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German operatic bass Rene Pape performs at a concert marking the 90th birth anniversary of famed soprano Galina Vishnevskaya, at the Bolshoi Theatre. Artyom Korotayev/TASS (Photo by Artyom Korotayev\TASS via Getty Images)

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Pape as Filippo performs during the general rehearsal of the opera ‘Don Carlo’ at the State Opera in Vienna on June 12, 2012. The first performance of ‘Don Carlo’ at the State Opera was held on June 16, 2012. AFP PHOTO / DIETER NAGL (Photo credit should read DIETER NAGL/AFP/GettyImages)

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Pape (as ‘King Marke’) performs during the final dress rehearsal prior to the premiere of the Metropolitan Opera/Mariusz Trelinski production of ‘Tristan und Isolde’ (by Richard Wagner) at Lincoln Center’s Metropolitan Opera House, New York, New York, September 22, 2016. The performance was a co-production of the Metropolitan Opera, Teatr Wielki-Polish National Opera, Festival Hall Baden-Baden, and China National Centre for the Performing Arts (NCPA). (Photo by Jack Vartoogian/Getty Images)

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Pape as Filippo performs during the general rehearsal of the opera ‘Don Carlo’ at the State Opera in Vienna on June 12, 2012. The first performance of ‘Don Carlo’ at the State Opera was held on June 16, 2012. AFP PHOTO / DIETER NAGL (Photo credit should read DIETER NAGL/AFP/GettyImages)

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Pape as Mephistopheles with artists of the company in the Royal Ballet’s production of Charles-Francois Gounod’s ‘Faust’ directed by David McVicar and conducted by Evelino Pido at the Royal Opera House Covent Garden in London. (Photo by robbie jack/Corbis via Getty Images)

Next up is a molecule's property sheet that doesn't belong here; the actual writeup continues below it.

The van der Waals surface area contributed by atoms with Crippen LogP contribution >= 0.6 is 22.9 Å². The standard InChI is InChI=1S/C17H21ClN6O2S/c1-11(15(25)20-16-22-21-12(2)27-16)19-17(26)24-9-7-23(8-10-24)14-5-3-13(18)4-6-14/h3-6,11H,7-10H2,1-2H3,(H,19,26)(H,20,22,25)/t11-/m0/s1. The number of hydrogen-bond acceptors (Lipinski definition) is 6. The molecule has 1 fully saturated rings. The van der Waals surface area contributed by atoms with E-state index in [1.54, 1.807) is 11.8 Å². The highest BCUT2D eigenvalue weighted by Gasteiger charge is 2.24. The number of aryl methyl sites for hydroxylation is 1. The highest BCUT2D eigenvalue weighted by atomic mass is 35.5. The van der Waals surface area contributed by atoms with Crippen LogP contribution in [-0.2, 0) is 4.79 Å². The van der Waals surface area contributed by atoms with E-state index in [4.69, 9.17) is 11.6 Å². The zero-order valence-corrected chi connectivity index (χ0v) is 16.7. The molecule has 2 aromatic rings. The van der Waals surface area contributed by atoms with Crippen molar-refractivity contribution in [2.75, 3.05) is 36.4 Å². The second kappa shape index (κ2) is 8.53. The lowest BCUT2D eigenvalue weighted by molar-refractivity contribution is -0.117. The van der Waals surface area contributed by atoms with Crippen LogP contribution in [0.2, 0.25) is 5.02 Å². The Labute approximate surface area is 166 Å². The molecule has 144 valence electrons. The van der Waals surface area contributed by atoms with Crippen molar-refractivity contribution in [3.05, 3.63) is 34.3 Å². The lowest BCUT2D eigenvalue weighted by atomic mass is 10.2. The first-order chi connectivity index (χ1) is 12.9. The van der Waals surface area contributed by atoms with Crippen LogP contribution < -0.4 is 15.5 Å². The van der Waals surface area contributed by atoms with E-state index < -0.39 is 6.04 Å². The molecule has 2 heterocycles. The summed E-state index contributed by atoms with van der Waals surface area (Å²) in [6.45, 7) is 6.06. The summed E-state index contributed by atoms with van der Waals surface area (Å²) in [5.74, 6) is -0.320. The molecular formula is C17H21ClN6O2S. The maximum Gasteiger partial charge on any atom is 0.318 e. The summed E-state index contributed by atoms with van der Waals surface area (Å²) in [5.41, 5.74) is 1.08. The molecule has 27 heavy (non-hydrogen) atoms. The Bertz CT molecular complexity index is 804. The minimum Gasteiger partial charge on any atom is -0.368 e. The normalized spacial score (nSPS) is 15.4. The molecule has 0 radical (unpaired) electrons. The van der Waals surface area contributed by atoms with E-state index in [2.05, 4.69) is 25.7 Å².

René Pape, Don Carlo, Giuseppe Verdi

Spanish King Philip II (Pape) has fallen in love with his son Don Carlo’s intended bride Elizabeth, the product of a typical politically motivated match, and marries her himself estranging himself forever from his son who had also fallen deeply in love with her. Elizabeth, who fell deeply in love too, is desolate and never forgets her true love.

Fast forward to the last Act. The King is old and lonely, and as he ponders all he has done he realizes that the innocent bride he robbed his son of has never cared for him, has never loved him.

Ella giammai m’amò (she never loved me).

Sorrowfully he seeks the counsel of the Grand Inquisitor (Eric Halfvarson). Yes. You guessed it. The Grand Inquisitor’s response will be a deadly one.

Visit this link for the full cast of characters and synopsis at The Met website.

René Pape = Das beste!

Introduction to Opera voice types

Renée Fleming sings Casta Diva.
Renée Fleming sings Casta Diva.

Let’s have some fun. The following is a delightful introduction to the voice types we hear in Opera.

They all thrill me but I admit I am particularly partial to the mezzo soprano, baritone and bass voices. I recently saw Luisa Miller which has a bass duet. Thrilling!